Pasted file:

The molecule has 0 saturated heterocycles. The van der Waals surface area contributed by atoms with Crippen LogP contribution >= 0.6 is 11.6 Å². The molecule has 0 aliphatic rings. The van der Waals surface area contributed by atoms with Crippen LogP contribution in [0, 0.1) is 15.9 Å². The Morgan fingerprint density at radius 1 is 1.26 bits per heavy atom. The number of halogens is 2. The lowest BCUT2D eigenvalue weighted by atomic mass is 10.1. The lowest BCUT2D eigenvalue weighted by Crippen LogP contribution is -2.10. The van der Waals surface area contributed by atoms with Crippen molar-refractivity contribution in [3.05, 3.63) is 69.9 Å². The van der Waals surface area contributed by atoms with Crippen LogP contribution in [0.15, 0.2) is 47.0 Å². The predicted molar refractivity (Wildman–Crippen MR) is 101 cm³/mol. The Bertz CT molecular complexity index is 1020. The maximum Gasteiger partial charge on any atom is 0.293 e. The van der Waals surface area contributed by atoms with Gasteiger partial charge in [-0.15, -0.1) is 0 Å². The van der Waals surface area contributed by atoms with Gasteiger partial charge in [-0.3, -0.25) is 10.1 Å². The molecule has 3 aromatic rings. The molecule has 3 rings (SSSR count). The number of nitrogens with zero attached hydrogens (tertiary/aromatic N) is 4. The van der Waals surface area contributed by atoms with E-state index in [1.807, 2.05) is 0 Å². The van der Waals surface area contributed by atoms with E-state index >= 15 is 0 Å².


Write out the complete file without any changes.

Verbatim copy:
The molecule has 0 saturated heterocycles. The van der Waals surface area contributed by atoms with Crippen LogP contribution >= 0.6 is 11.6 Å². The molecule has 0 aliphatic rings. The van der Waals surface area contributed by atoms with Crippen LogP contribution in [0, 0.1) is 15.9 Å². The Morgan fingerprint density at radius 1 is 1.26 bits per heavy atom. The number of halogens is 2. The lowest BCUT2D eigenvalue weighted by atomic mass is 10.1. The lowest BCUT2D eigenvalue weighted by Crippen LogP contribution is -2.10. The van der Waals surface area contributed by atoms with Crippen molar-refractivity contribution in [3.05, 3.63) is 69.9 Å². The van der Waals surface area contributed by atoms with Crippen LogP contribution in [0.15, 0.2) is 47.0 Å². The predicted molar refractivity (Wildman–Crippen MR) is 101 cm³/mol. The Bertz CT molecular complexity index is 1020. The maximum Gasteiger partial charge on any atom is 0.293 e. The van der Waals surface area contributed by atoms with Gasteiger partial charge in [-0.15, -0.1) is 0 Å². The van der Waals surface area contributed by atoms with Gasteiger partial charge in [-0.3, -0.25) is 10.1 Å². The molecule has 3 aromatic rings. The molecule has 3 rings (SSSR count). The number of nitrogens with zero attached hydrogens (tertiary/aromatic N) is 4. The van der Waals surface area contributed by atoms with E-state index in [1.807, 2.05) is 0 Å². The van der Waals surface area contributed by atoms with E-state index >= 15 is 0 Å².